The aim of the paper is to investigate the relation the fashion imagery has with time and temporality. Scholars mainly emphasize the semiotic of fashionable appearances or analyse the aesthetics of their visual representations. In an historical perspective the study of sartorial pictures could nevertheless not avoid the role the fashionable clothes plays as markers of temporality in our visual culture. The paper inquires the birth of a specific iconography of clothing from the Renaissance time. It will investigate the way this imagery tried to perform the temporality of present that is to say of fashion. But while the French printed industry of the 18th c. tried to represent the image of the present in the dynamic the fashion gave to the time, a specific iconography of dress appeared. Its aim was to improve the performance of ancient time by the historical painting that was beginning to be reformed. Their requirement of exactness for dressing the past contributed to give birth, in the 19th c., to very illustrated books where the figures of ancient fashion functioned as markers of the temporal distance that separates the reader from the past. Actually the movies are certainly the most common and shared experience of the visual marking of time by dress and fashion. As at the theatre or now in videogames, the costume worn by the actors embodies the temporality of the action they play. But this experience of time is performed by the hotchpotch of the aesthetics of fashions of the past and present.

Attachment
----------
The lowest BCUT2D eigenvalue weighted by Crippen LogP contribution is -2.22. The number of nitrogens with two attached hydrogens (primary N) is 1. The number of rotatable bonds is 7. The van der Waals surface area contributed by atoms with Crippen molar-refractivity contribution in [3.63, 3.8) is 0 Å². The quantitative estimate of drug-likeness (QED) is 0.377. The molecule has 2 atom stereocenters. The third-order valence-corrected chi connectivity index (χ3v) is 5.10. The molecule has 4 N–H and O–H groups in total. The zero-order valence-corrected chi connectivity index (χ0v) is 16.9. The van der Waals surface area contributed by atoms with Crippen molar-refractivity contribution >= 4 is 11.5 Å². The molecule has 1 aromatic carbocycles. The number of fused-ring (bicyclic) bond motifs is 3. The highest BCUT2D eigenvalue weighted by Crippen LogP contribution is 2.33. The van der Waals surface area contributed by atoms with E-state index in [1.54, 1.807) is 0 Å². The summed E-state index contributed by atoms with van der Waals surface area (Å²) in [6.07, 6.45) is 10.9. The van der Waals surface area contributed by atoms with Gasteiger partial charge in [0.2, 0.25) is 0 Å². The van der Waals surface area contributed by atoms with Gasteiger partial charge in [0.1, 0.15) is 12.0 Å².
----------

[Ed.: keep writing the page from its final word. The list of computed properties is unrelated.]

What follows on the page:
Fashion in Conflict: World War I, Haute Couture and the Fashionable Body

Katy Conover, Royal College of Art, London, UK